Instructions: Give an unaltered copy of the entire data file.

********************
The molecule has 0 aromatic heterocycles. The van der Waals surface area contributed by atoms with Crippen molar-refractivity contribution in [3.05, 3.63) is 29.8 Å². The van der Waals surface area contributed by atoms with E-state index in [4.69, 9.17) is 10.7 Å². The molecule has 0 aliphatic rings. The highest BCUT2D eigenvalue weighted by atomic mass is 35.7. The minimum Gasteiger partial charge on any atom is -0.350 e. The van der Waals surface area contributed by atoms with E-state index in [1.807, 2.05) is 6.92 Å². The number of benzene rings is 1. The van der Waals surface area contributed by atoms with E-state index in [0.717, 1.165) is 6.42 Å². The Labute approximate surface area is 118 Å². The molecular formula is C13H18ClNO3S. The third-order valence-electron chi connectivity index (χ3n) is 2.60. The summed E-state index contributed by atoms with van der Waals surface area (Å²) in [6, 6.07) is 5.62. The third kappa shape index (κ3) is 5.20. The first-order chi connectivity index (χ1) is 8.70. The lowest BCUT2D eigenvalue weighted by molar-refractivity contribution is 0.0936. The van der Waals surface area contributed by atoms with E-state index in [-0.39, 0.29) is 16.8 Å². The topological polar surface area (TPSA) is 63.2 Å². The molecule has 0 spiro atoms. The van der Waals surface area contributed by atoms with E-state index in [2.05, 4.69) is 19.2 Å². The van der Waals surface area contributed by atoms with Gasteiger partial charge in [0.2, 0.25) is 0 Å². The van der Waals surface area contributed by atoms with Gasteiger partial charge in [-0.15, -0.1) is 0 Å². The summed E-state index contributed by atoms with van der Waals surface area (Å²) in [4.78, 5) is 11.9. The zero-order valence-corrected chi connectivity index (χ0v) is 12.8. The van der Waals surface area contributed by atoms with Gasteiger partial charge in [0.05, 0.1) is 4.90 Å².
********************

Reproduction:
The molecule has 0 aromatic heterocycles. The van der Waals surface area contributed by atoms with Crippen molar-refractivity contribution in [3.05, 3.63) is 29.8 Å². The van der Waals surface area contributed by atoms with E-state index in [4.69, 9.17) is 10.7 Å². The molecule has 0 aliphatic rings. The highest BCUT2D eigenvalue weighted by atomic mass is 35.7. The minimum Gasteiger partial charge on any atom is -0.350 e. The van der Waals surface area contributed by atoms with E-state index in [1.807, 2.05) is 6.92 Å². The number of benzene rings is 1. The van der Waals surface area contributed by atoms with E-state index in [0.717, 1.165) is 6.42 Å². The Labute approximate surface area is 118 Å². The molecular formula is C13H18ClNO3S. The third-order valence-electron chi connectivity index (χ3n) is 2.60. The summed E-state index contributed by atoms with van der Waals surface area (Å²) in [6, 6.07) is 5.62. The third kappa shape index (κ3) is 5.20. The first-order chi connectivity index (χ1) is 8.70. The lowest BCUT2D eigenvalue weighted by molar-refractivity contribution is 0.0936. The van der Waals surface area contributed by atoms with E-state index in [-0.39, 0.29) is 16.8 Å². The topological polar surface area (TPSA) is 63.2 Å². The molecule has 0 spiro atoms. The van der Waals surface area contributed by atoms with E-state index in [2.05, 4.69) is 19.2 Å². The van der Waals surface area contributed by atoms with Gasteiger partial charge in [0.2, 0.25) is 0 Å². The van der Waals surface area contributed by atoms with Gasteiger partial charge in [-0.15, -0.1) is 0 Å². The summed E-state index contributed by atoms with van der Waals surface area (Å²) in [4.78, 5) is 11.9. The zero-order valence-corrected chi connectivity index (χ0v) is 12.8. The van der Waals surface area contributed by atoms with Gasteiger partial charge in [0.05, 0.1) is 4.90 Å².